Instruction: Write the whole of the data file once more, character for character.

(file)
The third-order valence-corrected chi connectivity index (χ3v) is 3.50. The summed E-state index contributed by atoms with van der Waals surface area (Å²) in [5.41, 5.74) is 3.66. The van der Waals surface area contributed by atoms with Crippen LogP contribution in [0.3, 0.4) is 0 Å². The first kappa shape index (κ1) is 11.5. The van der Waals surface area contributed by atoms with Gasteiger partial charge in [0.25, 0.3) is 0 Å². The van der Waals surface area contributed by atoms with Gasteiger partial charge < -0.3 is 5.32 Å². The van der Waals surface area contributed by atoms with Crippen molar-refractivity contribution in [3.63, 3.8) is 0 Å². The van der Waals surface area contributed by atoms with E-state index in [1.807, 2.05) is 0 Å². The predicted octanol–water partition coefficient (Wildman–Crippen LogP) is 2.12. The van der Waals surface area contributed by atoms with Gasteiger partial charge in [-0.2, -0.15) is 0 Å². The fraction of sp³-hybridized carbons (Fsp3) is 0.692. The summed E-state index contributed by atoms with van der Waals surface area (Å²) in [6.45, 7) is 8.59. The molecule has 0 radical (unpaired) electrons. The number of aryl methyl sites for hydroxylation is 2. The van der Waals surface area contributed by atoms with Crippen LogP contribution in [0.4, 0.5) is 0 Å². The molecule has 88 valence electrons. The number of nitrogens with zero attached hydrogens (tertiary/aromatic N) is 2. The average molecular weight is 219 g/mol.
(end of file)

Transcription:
The third-order valence-corrected chi connectivity index (χ3v) is 3.50. The summed E-state index contributed by atoms with van der Waals surface area (Å²) in [5.41, 5.74) is 3.66. The van der Waals surface area contributed by atoms with Crippen LogP contribution in [0.3, 0.4) is 0 Å². The first kappa shape index (κ1) is 11.5. The van der Waals surface area contributed by atoms with Gasteiger partial charge in [0.25, 0.3) is 0 Å². The van der Waals surface area contributed by atoms with Gasteiger partial charge < -0.3 is 5.32 Å². The van der Waals surface area contributed by atoms with Crippen molar-refractivity contribution in [3.63, 3.8) is 0 Å². The van der Waals surface area contributed by atoms with E-state index in [1.807, 2.05) is 0 Å². The predicted octanol–water partition coefficient (Wildman–Crippen LogP) is 2.12. The van der Waals surface area contributed by atoms with Gasteiger partial charge in [-0.2, -0.15) is 0 Å². The fraction of sp³-hybridized carbons (Fsp3) is 0.692. The summed E-state index contributed by atoms with van der Waals surface area (Å²) in [6.45, 7) is 8.59. The molecule has 0 radical (unpaired) electrons. The number of aryl methyl sites for hydroxylation is 2. The van der Waals surface area contributed by atoms with Crippen LogP contribution in [0.4, 0.5) is 0 Å². The molecule has 88 valence electrons. The number of nitrogens with zero attached hydrogens (tertiary/aromatic N) is 2. The average molecular weight is 219 g/mol.